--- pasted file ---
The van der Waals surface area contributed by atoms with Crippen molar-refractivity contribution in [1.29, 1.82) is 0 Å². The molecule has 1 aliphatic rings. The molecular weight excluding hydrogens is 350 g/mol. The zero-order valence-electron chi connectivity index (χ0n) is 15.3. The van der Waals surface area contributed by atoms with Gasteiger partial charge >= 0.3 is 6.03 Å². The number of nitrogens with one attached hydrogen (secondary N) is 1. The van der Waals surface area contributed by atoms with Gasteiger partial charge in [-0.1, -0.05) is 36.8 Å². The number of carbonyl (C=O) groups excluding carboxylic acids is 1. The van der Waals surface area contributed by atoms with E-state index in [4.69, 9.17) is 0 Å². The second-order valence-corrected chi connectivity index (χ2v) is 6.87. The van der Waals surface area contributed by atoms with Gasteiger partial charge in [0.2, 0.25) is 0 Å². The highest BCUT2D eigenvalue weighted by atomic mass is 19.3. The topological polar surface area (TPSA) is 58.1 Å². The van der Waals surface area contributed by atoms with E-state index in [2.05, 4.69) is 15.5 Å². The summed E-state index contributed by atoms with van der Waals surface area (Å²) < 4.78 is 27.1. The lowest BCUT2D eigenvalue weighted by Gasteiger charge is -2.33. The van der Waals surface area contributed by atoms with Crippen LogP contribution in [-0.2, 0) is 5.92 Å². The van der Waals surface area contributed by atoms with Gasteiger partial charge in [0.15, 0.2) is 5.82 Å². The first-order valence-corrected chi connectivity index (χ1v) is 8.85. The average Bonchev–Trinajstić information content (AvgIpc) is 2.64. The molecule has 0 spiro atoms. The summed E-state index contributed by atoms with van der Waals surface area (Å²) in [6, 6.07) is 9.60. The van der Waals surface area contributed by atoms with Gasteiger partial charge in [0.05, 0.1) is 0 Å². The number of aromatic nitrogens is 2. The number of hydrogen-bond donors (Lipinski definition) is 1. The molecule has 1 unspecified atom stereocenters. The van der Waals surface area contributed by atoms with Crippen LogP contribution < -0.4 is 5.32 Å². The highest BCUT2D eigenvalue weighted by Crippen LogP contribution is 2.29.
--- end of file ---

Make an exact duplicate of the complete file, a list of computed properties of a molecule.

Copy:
The van der Waals surface area contributed by atoms with Crippen molar-refractivity contribution in [1.29, 1.82) is 0 Å². The molecule has 1 aliphatic rings. The molecular weight excluding hydrogens is 350 g/mol. The zero-order valence-electron chi connectivity index (χ0n) is 15.3. The van der Waals surface area contributed by atoms with Gasteiger partial charge >= 0.3 is 6.03 Å². The number of nitrogens with one attached hydrogen (secondary N) is 1. The van der Waals surface area contributed by atoms with Gasteiger partial charge in [-0.1, -0.05) is 36.8 Å². The number of carbonyl (C=O) groups excluding carboxylic acids is 1. The van der Waals surface area contributed by atoms with E-state index in [4.69, 9.17) is 0 Å². The second-order valence-corrected chi connectivity index (χ2v) is 6.87. The van der Waals surface area contributed by atoms with Gasteiger partial charge in [0.2, 0.25) is 0 Å². The highest BCUT2D eigenvalue weighted by atomic mass is 19.3. The topological polar surface area (TPSA) is 58.1 Å². The van der Waals surface area contributed by atoms with E-state index in [2.05, 4.69) is 15.5 Å². The summed E-state index contributed by atoms with van der Waals surface area (Å²) < 4.78 is 27.1. The lowest BCUT2D eigenvalue weighted by Gasteiger charge is -2.33. The van der Waals surface area contributed by atoms with Crippen LogP contribution in [-0.2, 0) is 5.92 Å². The van der Waals surface area contributed by atoms with Gasteiger partial charge in [0.15, 0.2) is 5.82 Å². The first-order valence-corrected chi connectivity index (χ1v) is 8.85. The average Bonchev–Trinajstić information content (AvgIpc) is 2.64. The molecule has 0 spiro atoms. The summed E-state index contributed by atoms with van der Waals surface area (Å²) in [6, 6.07) is 9.60. The van der Waals surface area contributed by atoms with Gasteiger partial charge in [0.05, 0.1) is 0 Å². The number of aromatic nitrogens is 2. The number of hydrogen-bond donors (Lipinski definition) is 1. The molecule has 1 unspecified atom stereocenters. The van der Waals surface area contributed by atoms with Crippen LogP contribution < -0.4 is 5.32 Å². The highest BCUT2D eigenvalue weighted by Crippen LogP contribution is 2.29.